How to Improve Buck Converter Light Load Efficiency with an LDO




Designing a DC/DC converter that only consumes micro amps of current at no load can be compared to fueling a muscle car with lighter fluid – you may get it to work, but it won’t be easy. High efficiency at full load currents is commonplace in most modern DC/DC converters; however, achieving high efficiency when the load is disabled or disconnected is still a difficult and/or expensive task.

How to Improve Buck Converter Light Load Efficiency with an LDO




Many automotive and industrial applications require efficient 12 V or 24 V buck power conversions from the main supply down to the point-of-load (POL) voltage at full load, but also need very low current consumption when the device is in an idle or shutdown state. In order to achieve such low current, you can easily use a Low Dropout Regulator (LDO) in parallel with a buck converter to achieve minimal current draw from the battery when the system enters a light-load/no-load state.

Ultimately, the ideal situation to prolong battery life in the system would be to disable every possible device from the input supply. In some cases though, a sub-regulated voltage is still necessary for certain components within the system to allow communication with other system blocks during the shutdown state (i.e. a CAN bus transceiver in an automotive application). DC/DC converters that are not specifically designed for light-load efficiency can consume several milliamps with no load. Additionally, converters that do exhibit high light-load efficiency will utilize frequency-foldback schemes and discontinuous mode operation, resulting in noisy output voltages and excessive EMI emissions. An LDO is ideal for light load situations because they can be designed to consume very low currents while maintaining a low noise output voltage. The no-load current into the input (also called “ground current”) can be on the order of a few micro amps or lower. Combining the performance of both converter and LDO, therefore, has obvious benefits.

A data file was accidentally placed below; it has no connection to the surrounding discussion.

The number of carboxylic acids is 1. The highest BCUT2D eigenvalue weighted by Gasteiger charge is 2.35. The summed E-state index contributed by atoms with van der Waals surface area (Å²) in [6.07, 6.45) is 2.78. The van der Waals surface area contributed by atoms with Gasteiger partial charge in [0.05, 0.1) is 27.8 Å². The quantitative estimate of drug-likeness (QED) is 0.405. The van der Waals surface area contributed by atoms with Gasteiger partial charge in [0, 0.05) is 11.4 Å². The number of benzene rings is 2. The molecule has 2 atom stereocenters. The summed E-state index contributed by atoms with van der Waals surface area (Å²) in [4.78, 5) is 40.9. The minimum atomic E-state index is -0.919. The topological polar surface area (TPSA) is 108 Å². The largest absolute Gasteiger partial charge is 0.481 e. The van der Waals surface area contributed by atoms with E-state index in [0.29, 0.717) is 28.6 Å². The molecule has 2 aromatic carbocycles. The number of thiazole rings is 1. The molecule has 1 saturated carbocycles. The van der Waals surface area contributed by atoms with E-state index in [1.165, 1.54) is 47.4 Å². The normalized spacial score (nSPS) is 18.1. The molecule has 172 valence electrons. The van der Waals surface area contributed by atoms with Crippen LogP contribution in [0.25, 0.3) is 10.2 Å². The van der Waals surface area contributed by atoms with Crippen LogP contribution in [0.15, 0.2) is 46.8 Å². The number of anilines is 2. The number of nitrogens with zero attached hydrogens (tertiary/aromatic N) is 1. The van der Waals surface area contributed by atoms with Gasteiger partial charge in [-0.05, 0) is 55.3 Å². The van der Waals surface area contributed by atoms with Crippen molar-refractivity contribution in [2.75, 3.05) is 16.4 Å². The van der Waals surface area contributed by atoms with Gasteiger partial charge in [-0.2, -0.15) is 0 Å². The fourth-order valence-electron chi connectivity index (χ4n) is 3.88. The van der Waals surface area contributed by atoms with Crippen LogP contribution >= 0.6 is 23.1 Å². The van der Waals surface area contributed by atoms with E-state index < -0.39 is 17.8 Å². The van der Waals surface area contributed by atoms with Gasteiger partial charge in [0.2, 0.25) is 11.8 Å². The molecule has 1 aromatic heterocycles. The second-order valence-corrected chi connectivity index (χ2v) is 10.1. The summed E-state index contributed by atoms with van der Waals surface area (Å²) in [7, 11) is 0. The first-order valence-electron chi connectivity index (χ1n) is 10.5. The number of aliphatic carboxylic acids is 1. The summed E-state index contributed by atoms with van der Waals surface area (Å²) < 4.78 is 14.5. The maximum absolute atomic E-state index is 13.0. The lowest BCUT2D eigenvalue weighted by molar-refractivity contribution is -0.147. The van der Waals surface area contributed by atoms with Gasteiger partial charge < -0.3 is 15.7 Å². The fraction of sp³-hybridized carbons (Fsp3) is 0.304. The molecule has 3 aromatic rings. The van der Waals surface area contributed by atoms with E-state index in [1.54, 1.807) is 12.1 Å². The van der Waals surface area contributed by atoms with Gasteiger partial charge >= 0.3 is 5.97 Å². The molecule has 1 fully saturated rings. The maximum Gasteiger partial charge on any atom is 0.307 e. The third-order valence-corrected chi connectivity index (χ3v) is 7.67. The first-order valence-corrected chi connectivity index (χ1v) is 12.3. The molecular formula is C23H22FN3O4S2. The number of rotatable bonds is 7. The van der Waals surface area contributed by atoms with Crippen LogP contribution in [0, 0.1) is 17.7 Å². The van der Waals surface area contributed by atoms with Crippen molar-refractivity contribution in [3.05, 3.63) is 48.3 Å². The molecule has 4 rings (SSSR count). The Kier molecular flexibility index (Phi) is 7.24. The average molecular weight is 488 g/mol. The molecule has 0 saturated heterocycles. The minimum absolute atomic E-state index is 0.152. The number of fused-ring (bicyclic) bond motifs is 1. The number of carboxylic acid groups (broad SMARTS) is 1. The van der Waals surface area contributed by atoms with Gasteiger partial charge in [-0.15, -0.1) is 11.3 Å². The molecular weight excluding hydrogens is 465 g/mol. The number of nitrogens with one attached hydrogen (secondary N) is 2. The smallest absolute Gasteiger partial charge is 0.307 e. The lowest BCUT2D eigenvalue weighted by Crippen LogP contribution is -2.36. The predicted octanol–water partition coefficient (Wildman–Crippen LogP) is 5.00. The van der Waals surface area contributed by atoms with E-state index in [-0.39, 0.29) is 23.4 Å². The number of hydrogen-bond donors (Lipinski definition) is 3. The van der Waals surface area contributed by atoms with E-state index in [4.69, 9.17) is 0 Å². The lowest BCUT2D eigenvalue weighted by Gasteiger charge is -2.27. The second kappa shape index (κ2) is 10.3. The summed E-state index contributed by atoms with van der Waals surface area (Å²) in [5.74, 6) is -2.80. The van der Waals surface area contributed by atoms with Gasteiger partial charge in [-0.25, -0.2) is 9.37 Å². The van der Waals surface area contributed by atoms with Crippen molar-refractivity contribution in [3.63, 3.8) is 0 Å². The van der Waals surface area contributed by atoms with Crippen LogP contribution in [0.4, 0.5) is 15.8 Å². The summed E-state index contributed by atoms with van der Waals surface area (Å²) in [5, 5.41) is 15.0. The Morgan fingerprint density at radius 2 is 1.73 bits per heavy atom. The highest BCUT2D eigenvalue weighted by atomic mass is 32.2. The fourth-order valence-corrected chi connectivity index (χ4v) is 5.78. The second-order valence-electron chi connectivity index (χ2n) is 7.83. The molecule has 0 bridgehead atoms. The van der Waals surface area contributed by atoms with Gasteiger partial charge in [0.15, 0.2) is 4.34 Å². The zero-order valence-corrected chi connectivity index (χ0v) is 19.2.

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A simple method of using both in parallel is possible if the designer has the ability to disable the DC/DC converter when the loads will be minimal, i.e. using the same enable/disable signal for the converter that is used for the load. An example of this can be seen in Figure 1.

Figure 2 gives a generic example of an efficiency curve of a low-IQ LDO plotted with an efficiency curve of a DC/DC converter for a higher voltage conversion (i.e. 12 V to 1 V). At light loads, the LDO is more efficient. If the system spends a significant amount of time at light loads, using the LDO to regulate the voltage can drastically improve the total system efficiency.

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